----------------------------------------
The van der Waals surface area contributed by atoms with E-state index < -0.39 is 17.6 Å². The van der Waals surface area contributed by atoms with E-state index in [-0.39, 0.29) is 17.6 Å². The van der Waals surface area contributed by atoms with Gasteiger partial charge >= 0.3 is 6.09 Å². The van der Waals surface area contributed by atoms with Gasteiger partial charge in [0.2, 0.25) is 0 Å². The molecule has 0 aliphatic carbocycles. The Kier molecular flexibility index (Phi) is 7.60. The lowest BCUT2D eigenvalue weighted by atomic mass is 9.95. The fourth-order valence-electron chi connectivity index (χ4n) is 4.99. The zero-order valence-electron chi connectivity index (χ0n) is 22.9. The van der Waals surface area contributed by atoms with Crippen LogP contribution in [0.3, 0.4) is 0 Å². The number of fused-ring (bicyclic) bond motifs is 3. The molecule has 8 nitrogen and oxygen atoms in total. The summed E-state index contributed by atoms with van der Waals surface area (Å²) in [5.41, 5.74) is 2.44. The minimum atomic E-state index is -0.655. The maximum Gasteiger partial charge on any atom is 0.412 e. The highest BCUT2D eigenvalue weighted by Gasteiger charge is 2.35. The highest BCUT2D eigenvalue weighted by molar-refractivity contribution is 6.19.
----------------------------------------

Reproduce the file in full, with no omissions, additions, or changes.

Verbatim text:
The van der Waals surface area contributed by atoms with E-state index < -0.39 is 17.6 Å². The van der Waals surface area contributed by atoms with E-state index in [-0.39, 0.29) is 17.6 Å². The van der Waals surface area contributed by atoms with Gasteiger partial charge >= 0.3 is 6.09 Å². The van der Waals surface area contributed by atoms with Gasteiger partial charge in [0.2, 0.25) is 0 Å². The molecule has 0 aliphatic carbocycles. The Kier molecular flexibility index (Phi) is 7.60. The lowest BCUT2D eigenvalue weighted by atomic mass is 9.95. The fourth-order valence-electron chi connectivity index (χ4n) is 4.99. The zero-order valence-electron chi connectivity index (χ0n) is 22.9. The van der Waals surface area contributed by atoms with Crippen LogP contribution in [0.3, 0.4) is 0 Å². The number of fused-ring (bicyclic) bond motifs is 3. The molecule has 8 nitrogen and oxygen atoms in total. The summed E-state index contributed by atoms with van der Waals surface area (Å²) in [5.41, 5.74) is 2.44. The minimum atomic E-state index is -0.655. The maximum Gasteiger partial charge on any atom is 0.412 e. The highest BCUT2D eigenvalue weighted by Gasteiger charge is 2.35. The highest BCUT2D eigenvalue weighted by molar-refractivity contribution is 6.19.